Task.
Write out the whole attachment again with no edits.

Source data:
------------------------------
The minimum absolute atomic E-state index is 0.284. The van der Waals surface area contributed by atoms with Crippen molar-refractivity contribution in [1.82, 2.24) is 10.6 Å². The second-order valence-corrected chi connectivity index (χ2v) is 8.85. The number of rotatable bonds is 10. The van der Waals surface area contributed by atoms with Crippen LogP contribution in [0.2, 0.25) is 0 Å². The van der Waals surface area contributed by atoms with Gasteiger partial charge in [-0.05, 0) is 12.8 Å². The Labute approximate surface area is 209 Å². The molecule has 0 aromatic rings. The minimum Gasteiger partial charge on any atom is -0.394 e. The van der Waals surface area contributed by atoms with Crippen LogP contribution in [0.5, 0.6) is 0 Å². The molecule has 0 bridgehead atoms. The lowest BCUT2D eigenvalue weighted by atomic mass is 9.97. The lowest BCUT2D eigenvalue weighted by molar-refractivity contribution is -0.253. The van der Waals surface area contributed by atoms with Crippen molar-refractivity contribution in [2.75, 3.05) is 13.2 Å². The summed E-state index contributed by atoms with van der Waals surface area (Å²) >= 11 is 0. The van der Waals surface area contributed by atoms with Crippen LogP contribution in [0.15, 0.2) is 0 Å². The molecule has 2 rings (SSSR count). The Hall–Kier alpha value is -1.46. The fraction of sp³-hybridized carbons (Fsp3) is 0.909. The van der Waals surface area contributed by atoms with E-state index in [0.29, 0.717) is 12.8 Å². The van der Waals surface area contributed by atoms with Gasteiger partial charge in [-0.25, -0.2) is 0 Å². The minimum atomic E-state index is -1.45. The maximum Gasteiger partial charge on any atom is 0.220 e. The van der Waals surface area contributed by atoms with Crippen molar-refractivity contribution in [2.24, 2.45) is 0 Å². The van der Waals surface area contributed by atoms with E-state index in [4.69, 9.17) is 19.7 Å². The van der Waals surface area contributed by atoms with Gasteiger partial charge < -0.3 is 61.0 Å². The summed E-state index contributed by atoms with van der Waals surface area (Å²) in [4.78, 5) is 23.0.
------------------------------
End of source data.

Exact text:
The minimum absolute atomic E-state index is 0.284. The van der Waals surface area contributed by atoms with Crippen molar-refractivity contribution in [1.82, 2.24) is 10.6 Å². The second-order valence-corrected chi connectivity index (χ2v) is 8.85. The number of rotatable bonds is 10. The van der Waals surface area contributed by atoms with Crippen LogP contribution in [0.2, 0.25) is 0 Å². The van der Waals surface area contributed by atoms with Gasteiger partial charge in [-0.05, 0) is 12.8 Å². The Labute approximate surface area is 209 Å². The molecule has 0 aromatic rings. The minimum Gasteiger partial charge on any atom is -0.394 e. The van der Waals surface area contributed by atoms with Crippen LogP contribution in [0.5, 0.6) is 0 Å². The molecule has 0 bridgehead atoms. The lowest BCUT2D eigenvalue weighted by atomic mass is 9.97. The lowest BCUT2D eigenvalue weighted by molar-refractivity contribution is -0.253. The van der Waals surface area contributed by atoms with Crippen molar-refractivity contribution in [2.75, 3.05) is 13.2 Å². The summed E-state index contributed by atoms with van der Waals surface area (Å²) >= 11 is 0. The van der Waals surface area contributed by atoms with Crippen LogP contribution in [0.15, 0.2) is 0 Å². The molecule has 2 rings (SSSR count). The Hall–Kier alpha value is -1.46. The fraction of sp³-hybridized carbons (Fsp3) is 0.909. The van der Waals surface area contributed by atoms with E-state index in [0.29, 0.717) is 12.8 Å². The van der Waals surface area contributed by atoms with Gasteiger partial charge in [-0.25, -0.2) is 0 Å². The minimum atomic E-state index is -1.45. The maximum Gasteiger partial charge on any atom is 0.220 e. The van der Waals surface area contributed by atoms with Crippen molar-refractivity contribution in [2.24, 2.45) is 0 Å². The van der Waals surface area contributed by atoms with E-state index in [4.69, 9.17) is 19.7 Å². The van der Waals surface area contributed by atoms with Gasteiger partial charge < -0.3 is 61.0 Å². The summed E-state index contributed by atoms with van der Waals surface area (Å²) in [4.78, 5) is 23.0.